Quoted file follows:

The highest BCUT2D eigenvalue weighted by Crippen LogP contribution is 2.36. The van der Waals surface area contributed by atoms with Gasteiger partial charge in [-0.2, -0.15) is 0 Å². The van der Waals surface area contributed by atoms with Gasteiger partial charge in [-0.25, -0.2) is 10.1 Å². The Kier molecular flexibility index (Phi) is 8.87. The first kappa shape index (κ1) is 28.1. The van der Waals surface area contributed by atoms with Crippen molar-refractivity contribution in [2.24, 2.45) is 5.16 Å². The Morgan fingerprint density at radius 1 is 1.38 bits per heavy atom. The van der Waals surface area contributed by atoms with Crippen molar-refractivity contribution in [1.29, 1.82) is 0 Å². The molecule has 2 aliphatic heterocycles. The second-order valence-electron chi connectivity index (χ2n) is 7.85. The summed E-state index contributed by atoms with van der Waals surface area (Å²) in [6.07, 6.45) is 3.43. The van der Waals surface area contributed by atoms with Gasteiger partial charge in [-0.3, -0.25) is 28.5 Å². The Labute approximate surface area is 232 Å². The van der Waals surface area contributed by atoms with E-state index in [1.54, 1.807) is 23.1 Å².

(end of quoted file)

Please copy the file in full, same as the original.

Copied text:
The highest BCUT2D eigenvalue weighted by Crippen LogP contribution is 2.36. The van der Waals surface area contributed by atoms with Gasteiger partial charge in [-0.2, -0.15) is 0 Å². The van der Waals surface area contributed by atoms with Gasteiger partial charge in [-0.25, -0.2) is 10.1 Å². The Kier molecular flexibility index (Phi) is 8.87. The first kappa shape index (κ1) is 28.1. The van der Waals surface area contributed by atoms with Crippen molar-refractivity contribution in [2.24, 2.45) is 5.16 Å². The Morgan fingerprint density at radius 1 is 1.38 bits per heavy atom. The van der Waals surface area contributed by atoms with Crippen molar-refractivity contribution in [1.29, 1.82) is 0 Å². The molecule has 2 aliphatic heterocycles. The second-order valence-electron chi connectivity index (χ2n) is 7.85. The summed E-state index contributed by atoms with van der Waals surface area (Å²) in [6.07, 6.45) is 3.43. The van der Waals surface area contributed by atoms with Gasteiger partial charge in [-0.3, -0.25) is 28.5 Å². The Labute approximate surface area is 232 Å². The van der Waals surface area contributed by atoms with E-state index in [1.54, 1.807) is 23.1 Å².